This does not make me special.  I can only imagine the millions of people who feel exactly as I do.  It's been a stressful couple of weeks, culminating in a huge disappointment for energy put in and being shot down.  I'm tired of running on the hamster wheel.  This is not the daily grind I want to be a part of.  While I'm not going to pick up a copy of 'Mastering the Art of French Cooking, Volume 2' and blogging about it, I am going to push back the blinders, break out of the old, heavy-as-cement habits and move forward finding that niche where I wake up in the morning with my soul singing.

And if it involves cooking....all the better.

Thursday, July 14, 2011

Some Days... isn't about spending all one's time trying to perfect a recipe and making a pile of dirty dishes with the effort.  On some days, food is about simplicity.  Tonight was just that kind of day.  Thanks to another care package [Thanks, Mom and Dad!], dinner was an example of good, simple food.  In that box was a lovely bell-shaped piece of Italian cheese known as Ricotta Salata.

When I was young, I remember we only had ricotta salata when one of my aunts went to Italy and smuggled it back in the luggage.  I also remember when I was young, I rarely ate pasta with red sauce.  It was plain pasta for me.  Heresy, I know.  But let me tell you how good my pasta or ravioli was when we had ricotta salata in the house.  I remember the same bell shape.  The outside was a gold-light brown hue from the aging and was really salty.  But inside...oh, inside was white and smooth as silk and made my mouth happy.  I would grate so much on top of my pasta it bordered on ridiculous.  Mounds of it.  If the pasta was warm enough, the cheese would begin to melt.  This was bliss.

My tastes have matured.  Tonight was a notch above plain pasta.  Tossed with a little butter and a hearty sprinkling of fresh cracked pepper.  I've also learned moderation.  There wasn't a mountain of grated cheese on my farfalle, but just enough.  I won't lie and say I wasn't tempted to keep piling it on.  But as I said, I've learned moderation.

Some days it's about good, simple food and what it reminds you of.

Wednesday, July 6, 2011

Reaping the Bounty...

Okay, it's been a very small bounty, but I'm thrilled that I grew more than my usual basil and parsley.  So far, I've been mostly successful with the arugula and microgreens.  But I noticed yesterday that the arugula was looking a little...well...sparse.  It seems I'm not the only one around who is digging it.  I found a little colony of caterpillars who have taken up residence and munched away.  Looks like I now have another project---reading up on organic/pesticide free methods of keeping critters away!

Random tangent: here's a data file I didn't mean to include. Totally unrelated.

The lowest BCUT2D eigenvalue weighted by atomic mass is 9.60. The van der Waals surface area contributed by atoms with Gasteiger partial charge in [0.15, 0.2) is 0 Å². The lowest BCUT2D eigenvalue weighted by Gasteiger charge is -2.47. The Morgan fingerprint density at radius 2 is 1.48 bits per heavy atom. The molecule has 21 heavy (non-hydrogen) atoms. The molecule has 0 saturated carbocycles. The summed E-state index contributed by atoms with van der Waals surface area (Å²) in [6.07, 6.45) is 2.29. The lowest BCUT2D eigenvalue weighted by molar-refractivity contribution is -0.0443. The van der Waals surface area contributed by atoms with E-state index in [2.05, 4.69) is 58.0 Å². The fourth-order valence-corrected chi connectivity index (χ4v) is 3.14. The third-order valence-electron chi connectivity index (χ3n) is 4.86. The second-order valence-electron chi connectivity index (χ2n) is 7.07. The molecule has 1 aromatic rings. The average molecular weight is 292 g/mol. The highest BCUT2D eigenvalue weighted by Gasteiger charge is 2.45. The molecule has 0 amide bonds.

Left with little more than empty stems, I re-potted with fennel seeds.  Let's see if I can grow those in a pot.  I'm on the verge of spending time perusing online seed catalogs.  I'm thinking of what will be grown next.  This is something I've really missed.  In my old digs, I had a balcony that I lovingly called 'the Jungle' because I had so many plants growing.  It was a little piece of heaven sitting out there with my bougainvillea, spider plants, basil, hibiscus, geraniums, and palm trees.  What I wouldn't do for my own backyard!

The caterpillars may have gotten the best of me and my arugula, but I was able to gather some microgreens this morning.  (You know I'll be keeping my eye on those plants now!)  I grilled a chicken breast this afternoon, made a bright parsley pesto with feta, almonds, Parmesan and a little lemon zest and threw it together with red bell pepper and green onions to make a quick chicken salad.  Stuffed into a pita and topped with those microgreens...I am happy with my bounty.